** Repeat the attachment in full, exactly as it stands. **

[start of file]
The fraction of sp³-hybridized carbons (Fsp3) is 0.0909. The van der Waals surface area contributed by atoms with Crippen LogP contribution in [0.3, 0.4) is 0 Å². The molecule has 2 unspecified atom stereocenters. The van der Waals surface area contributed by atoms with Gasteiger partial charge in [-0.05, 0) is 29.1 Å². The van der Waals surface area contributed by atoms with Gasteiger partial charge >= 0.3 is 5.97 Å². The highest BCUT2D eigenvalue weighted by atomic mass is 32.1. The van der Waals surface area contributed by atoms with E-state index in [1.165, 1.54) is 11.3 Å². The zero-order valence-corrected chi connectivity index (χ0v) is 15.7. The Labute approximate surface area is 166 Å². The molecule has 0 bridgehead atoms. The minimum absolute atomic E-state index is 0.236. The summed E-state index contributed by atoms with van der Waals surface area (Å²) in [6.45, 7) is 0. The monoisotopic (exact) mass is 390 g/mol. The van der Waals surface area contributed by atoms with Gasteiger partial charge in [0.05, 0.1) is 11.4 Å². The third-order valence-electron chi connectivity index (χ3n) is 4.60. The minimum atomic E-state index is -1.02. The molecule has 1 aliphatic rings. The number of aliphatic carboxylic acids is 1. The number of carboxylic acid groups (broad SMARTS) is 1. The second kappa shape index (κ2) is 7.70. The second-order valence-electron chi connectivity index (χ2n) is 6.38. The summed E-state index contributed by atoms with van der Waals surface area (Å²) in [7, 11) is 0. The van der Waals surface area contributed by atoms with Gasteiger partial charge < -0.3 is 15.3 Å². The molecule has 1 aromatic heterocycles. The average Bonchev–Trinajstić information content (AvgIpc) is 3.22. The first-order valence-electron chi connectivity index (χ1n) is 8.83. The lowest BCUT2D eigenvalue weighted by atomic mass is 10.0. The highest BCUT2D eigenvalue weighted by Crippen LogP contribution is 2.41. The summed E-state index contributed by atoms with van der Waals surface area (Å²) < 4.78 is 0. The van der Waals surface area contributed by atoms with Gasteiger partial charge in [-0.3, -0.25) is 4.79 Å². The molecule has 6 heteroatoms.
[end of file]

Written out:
The fraction of sp³-hybridized carbons (Fsp3) is 0.0909. The van der Waals surface area contributed by atoms with Crippen LogP contribution in [0.3, 0.4) is 0 Å². The molecule has 2 unspecified atom stereocenters. The van der Waals surface area contributed by atoms with Gasteiger partial charge in [-0.05, 0) is 29.1 Å². The van der Waals surface area contributed by atoms with Gasteiger partial charge >= 0.3 is 5.97 Å². The highest BCUT2D eigenvalue weighted by atomic mass is 32.1. The van der Waals surface area contributed by atoms with E-state index in [1.165, 1.54) is 11.3 Å². The zero-order valence-corrected chi connectivity index (χ0v) is 15.7. The Labute approximate surface area is 166 Å². The molecule has 0 bridgehead atoms. The minimum absolute atomic E-state index is 0.236. The summed E-state index contributed by atoms with van der Waals surface area (Å²) in [6.45, 7) is 0. The monoisotopic (exact) mass is 390 g/mol. The van der Waals surface area contributed by atoms with Gasteiger partial charge in [0.05, 0.1) is 11.4 Å². The third-order valence-electron chi connectivity index (χ3n) is 4.60. The minimum atomic E-state index is -1.02. The molecule has 1 aliphatic rings. The number of aliphatic carboxylic acids is 1. The number of carboxylic acid groups (broad SMARTS) is 1. The second kappa shape index (κ2) is 7.70. The second-order valence-electron chi connectivity index (χ2n) is 6.38. The summed E-state index contributed by atoms with van der Waals surface area (Å²) in [7, 11) is 0. The van der Waals surface area contributed by atoms with Gasteiger partial charge < -0.3 is 15.3 Å². The molecule has 1 aromatic heterocycles. The average Bonchev–Trinajstić information content (AvgIpc) is 3.22. The first-order valence-electron chi connectivity index (χ1n) is 8.83. The lowest BCUT2D eigenvalue weighted by atomic mass is 10.0. The highest BCUT2D eigenvalue weighted by Crippen LogP contribution is 2.41. The summed E-state index contributed by atoms with van der Waals surface area (Å²) < 4.78 is 0. The van der Waals surface area contributed by atoms with Gasteiger partial charge in [-0.3, -0.25) is 4.79 Å². The molecule has 6 heteroatoms.